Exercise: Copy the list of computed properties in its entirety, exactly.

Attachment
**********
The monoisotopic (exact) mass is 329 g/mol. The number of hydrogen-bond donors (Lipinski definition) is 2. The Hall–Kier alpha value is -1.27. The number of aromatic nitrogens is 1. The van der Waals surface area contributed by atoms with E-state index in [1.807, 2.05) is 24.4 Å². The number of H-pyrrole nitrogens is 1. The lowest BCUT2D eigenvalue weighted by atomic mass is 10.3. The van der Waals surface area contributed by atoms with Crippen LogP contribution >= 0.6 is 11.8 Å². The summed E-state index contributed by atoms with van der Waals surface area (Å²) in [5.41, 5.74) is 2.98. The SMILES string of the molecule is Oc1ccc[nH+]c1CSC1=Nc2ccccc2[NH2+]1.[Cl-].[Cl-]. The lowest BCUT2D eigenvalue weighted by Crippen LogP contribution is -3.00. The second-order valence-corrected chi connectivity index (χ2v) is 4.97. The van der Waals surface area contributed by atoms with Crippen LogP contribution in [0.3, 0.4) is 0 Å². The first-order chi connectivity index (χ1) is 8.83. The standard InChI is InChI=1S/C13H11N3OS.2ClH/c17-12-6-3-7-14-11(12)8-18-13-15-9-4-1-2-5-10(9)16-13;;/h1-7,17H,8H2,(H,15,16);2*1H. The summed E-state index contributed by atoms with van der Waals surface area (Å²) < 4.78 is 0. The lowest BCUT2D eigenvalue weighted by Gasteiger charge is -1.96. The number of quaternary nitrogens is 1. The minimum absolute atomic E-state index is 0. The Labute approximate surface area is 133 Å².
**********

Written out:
The monoisotopic (exact) mass is 329 g/mol. The number of hydrogen-bond donors (Lipinski definition) is 2. The Hall–Kier alpha value is -1.27. The number of aromatic nitrogens is 1. The van der Waals surface area contributed by atoms with E-state index in [1.807, 2.05) is 24.4 Å². The number of H-pyrrole nitrogens is 1. The lowest BCUT2D eigenvalue weighted by atomic mass is 10.3. The van der Waals surface area contributed by atoms with Crippen LogP contribution >= 0.6 is 11.8 Å². The summed E-state index contributed by atoms with van der Waals surface area (Å²) in [5.41, 5.74) is 2.98. The SMILES string of the molecule is Oc1ccc[nH+]c1CSC1=Nc2ccccc2[NH2+]1.[Cl-].[Cl-]. The lowest BCUT2D eigenvalue weighted by Crippen LogP contribution is -3.00. The second-order valence-corrected chi connectivity index (χ2v) is 4.97. The van der Waals surface area contributed by atoms with Crippen LogP contribution in [0.3, 0.4) is 0 Å². The first-order chi connectivity index (χ1) is 8.83. The standard InChI is InChI=1S/C13H11N3OS.2ClH/c17-12-6-3-7-14-11(12)8-18-13-15-9-4-1-2-5-10(9)16-13;;/h1-7,17H,8H2,(H,15,16);2*1H. The summed E-state index contributed by atoms with van der Waals surface area (Å²) < 4.78 is 0. The lowest BCUT2D eigenvalue weighted by Gasteiger charge is -1.96. The number of quaternary nitrogens is 1. The minimum absolute atomic E-state index is 0. The Labute approximate surface area is 133 Å².